7. Rock My Soul: Black People and Self Esteem – bell hooks
  8. Salvation: Black People and Love – bell hooks
  9. Island Possessed – Katherine Dunham
  10. Breaking the Chains of Psychological Slavery – Na’im Akbar
  11. System of Dante’s Hell – LeRoi Jones
  12. The African Aesthetic – Kariamu Welsh-Asante
  13. African Christianity: An African story – Ogbu Kalu
  14. Afrocentricity – Molefi Kete Asante
  15. Selections from the Husia: Sacred Wisdom from Ancient Egypt – Maulana Karenga
  16. Autobiography of Malcolm X  – Malcolm X
  17. Moral Combat: Black Atheists, Gender Politics, and the Values Wars – Sikivu Hutchinson
  18. Black Sexual Politics: African Americans, Gender, and the New Racism – Patricia Hill Collins
  19. Black and Not Baptist – Don Barbera
  20. The Black Humanist Experience: An Alternative to Religion – Norm Allen
  21. Portal into the Light of Truth: The First Book of Wicca for African Americans and All Seekers – Jeanine de Oya
  22. Metu Netter Volumes 1 and 2 – Ra Un Neffer Amen
  23. Sacred Woman:  A Guide to Healing the Feminine Body, Mind, and Spirit – Queen Afua
  24. Master Book of Candle Burning – Henry Gamache
  25. Black Magic – Yvonne Chireau
  26. Rootwork: Using the Folk Magick of Black America for Love, Money and Success – Tayannah Lee McQuillar
  27. Jambalaya – Luisah Teish
  28. Tell My Horse: Voodoo and Life in Haiti and Jamaica – Zora Neal Hurston

Related posts:

Is God a White Racist? and other Scholarly Books on African American Christian Theologies

As a continuation of our themed book list series intersecting faith and social justice, we compiled another reading list for those specifically interested in African American Christian theologies and traditions.
  1. Is God a White Racist?: A Preamble to Black Theology  by William R. Jones is landmark critique of the black church’s treatment of evil and the nature of suffering.
  2. Sisters in the Wilderness: The Challenge of Womanist God-Talk  by Delores Williams uses the image of Hagar, the mother of Ishmael who was cast into the wilderness by Abraham and Sarah as a prototype for African American women
  3. Black Theology and Black Power by James Cone is an essential read for understanding Black Liberation
  4. A Black Theology of Liberation by James Cone offers a searing indictment of white theology and society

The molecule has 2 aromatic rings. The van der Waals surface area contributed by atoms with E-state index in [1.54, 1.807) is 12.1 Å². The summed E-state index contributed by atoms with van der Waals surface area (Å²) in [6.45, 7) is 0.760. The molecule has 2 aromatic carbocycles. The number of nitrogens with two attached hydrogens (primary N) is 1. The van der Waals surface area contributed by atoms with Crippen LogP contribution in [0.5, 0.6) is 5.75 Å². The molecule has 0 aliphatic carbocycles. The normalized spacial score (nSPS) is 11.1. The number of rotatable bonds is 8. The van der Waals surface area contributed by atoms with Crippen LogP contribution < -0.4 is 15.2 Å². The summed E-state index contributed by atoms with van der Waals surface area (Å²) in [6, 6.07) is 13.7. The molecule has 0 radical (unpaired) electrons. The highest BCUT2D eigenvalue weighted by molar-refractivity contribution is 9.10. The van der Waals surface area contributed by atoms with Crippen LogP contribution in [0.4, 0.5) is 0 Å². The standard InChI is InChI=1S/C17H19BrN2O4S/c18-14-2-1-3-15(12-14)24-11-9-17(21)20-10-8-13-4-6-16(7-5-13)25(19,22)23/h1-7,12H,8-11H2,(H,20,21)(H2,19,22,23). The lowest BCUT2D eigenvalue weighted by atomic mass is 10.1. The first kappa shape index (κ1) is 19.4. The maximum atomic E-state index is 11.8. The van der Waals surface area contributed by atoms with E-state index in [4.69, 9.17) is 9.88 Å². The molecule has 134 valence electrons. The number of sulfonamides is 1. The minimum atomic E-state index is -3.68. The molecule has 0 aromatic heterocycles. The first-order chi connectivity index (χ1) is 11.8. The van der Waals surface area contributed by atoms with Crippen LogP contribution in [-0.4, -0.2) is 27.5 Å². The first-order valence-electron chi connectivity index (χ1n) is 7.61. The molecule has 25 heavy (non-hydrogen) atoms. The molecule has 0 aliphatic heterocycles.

5. God of the Oppressed by James Cone reflects on God, Jesus, suffering, and liberation and relates the gospel message to the experience of the black community
  6. Cross and the Lynching Tree by James Cone contemplates the greatest challenge of any Christian theology to explain how life can be made meaningful in the face of death and injustice
  7. White Women’s Christ and Black Women’s Jesus by Jacqueline Grant proposes a womanist theology and christology that emerge from and are adequate to the reality of contemporary Black women
  8. Beyond Ontological Blackness: An Essay on African American Religious and Cultural Criticism by Victor Anderson is a thoughtful critique of contemporary African American cultural, political, and religious thought.
  9. Handbook of Unites States Theologies of Liberation by Miguel De La Torre explores the interrelationship between religion, community, and culture in the social context of marginalized groups
  10. Sexuality and the Black Church: A Womanist Perspective by Kelly Brown Douglass tackles the “taboo” subject of sexuality that has long been avoided by the Black church and community
  11. The Black Messiah by Albert Cleague is a presentation on black consciousness and black power by one of America’s most influential Black religious leaders
  12. Slave Religion: The “Invisible Institution” in the Antebellum South by Albert J. Raboteau analyzes the transformation of the African religions into evangelical Christianity Continue reading